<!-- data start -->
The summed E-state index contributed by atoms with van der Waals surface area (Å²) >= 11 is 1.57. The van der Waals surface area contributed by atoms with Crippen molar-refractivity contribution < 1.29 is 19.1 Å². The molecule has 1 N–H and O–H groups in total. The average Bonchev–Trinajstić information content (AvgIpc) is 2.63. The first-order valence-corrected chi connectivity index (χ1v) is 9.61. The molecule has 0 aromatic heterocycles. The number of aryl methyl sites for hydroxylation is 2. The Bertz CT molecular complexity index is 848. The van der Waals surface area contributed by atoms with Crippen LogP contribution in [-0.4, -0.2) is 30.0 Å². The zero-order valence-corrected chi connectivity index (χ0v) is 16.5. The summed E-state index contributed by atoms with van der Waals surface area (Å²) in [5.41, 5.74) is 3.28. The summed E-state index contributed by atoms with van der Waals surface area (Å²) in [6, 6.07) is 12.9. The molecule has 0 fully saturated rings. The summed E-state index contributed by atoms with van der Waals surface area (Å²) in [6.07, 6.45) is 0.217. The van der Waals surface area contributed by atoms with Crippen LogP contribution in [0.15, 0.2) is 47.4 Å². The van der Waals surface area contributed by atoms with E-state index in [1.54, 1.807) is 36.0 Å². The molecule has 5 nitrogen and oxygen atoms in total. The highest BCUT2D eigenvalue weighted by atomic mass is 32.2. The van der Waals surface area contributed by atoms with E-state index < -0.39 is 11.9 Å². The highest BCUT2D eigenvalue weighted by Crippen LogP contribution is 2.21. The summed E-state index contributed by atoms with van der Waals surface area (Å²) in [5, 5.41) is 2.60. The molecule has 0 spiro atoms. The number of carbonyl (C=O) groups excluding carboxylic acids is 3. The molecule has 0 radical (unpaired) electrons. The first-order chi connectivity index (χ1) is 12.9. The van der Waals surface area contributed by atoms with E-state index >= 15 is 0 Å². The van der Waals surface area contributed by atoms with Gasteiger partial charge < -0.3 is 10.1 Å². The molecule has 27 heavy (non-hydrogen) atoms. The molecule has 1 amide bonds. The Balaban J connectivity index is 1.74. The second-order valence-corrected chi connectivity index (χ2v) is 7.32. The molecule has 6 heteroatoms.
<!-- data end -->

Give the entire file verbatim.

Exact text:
The summed E-state index contributed by atoms with van der Waals surface area (Å²) >= 11 is 1.57. The van der Waals surface area contributed by atoms with Crippen molar-refractivity contribution < 1.29 is 19.1 Å². The molecule has 1 N–H and O–H groups in total. The average Bonchev–Trinajstić information content (AvgIpc) is 2.63. The first-order valence-corrected chi connectivity index (χ1v) is 9.61. The molecule has 0 aromatic heterocycles. The number of aryl methyl sites for hydroxylation is 2. The Bertz CT molecular complexity index is 848. The van der Waals surface area contributed by atoms with Crippen LogP contribution in [-0.4, -0.2) is 30.0 Å². The zero-order valence-corrected chi connectivity index (χ0v) is 16.5. The summed E-state index contributed by atoms with van der Waals surface area (Å²) in [5.41, 5.74) is 3.28. The summed E-state index contributed by atoms with van der Waals surface area (Å²) in [6, 6.07) is 12.9. The molecule has 0 fully saturated rings. The summed E-state index contributed by atoms with van der Waals surface area (Å²) in [6.07, 6.45) is 0.217. The van der Waals surface area contributed by atoms with Crippen LogP contribution in [0.15, 0.2) is 47.4 Å². The van der Waals surface area contributed by atoms with E-state index in [1.54, 1.807) is 36.0 Å². The molecule has 5 nitrogen and oxygen atoms in total. The highest BCUT2D eigenvalue weighted by atomic mass is 32.2. The van der Waals surface area contributed by atoms with E-state index < -0.39 is 11.9 Å². The highest BCUT2D eigenvalue weighted by Crippen LogP contribution is 2.21. The summed E-state index contributed by atoms with van der Waals surface area (Å²) in [5, 5.41) is 2.60. The molecule has 0 spiro atoms. The number of carbonyl (C=O) groups excluding carboxylic acids is 3. The molecule has 0 radical (unpaired) electrons. The first-order chi connectivity index (χ1) is 12.9. The van der Waals surface area contributed by atoms with E-state index >= 15 is 0 Å². The van der Waals surface area contributed by atoms with Gasteiger partial charge < -0.3 is 10.1 Å². The molecule has 27 heavy (non-hydrogen) atoms. The molecule has 1 amide bonds. The Balaban J connectivity index is 1.74. The second-order valence-corrected chi connectivity index (χ2v) is 7.32. The molecule has 6 heteroatoms.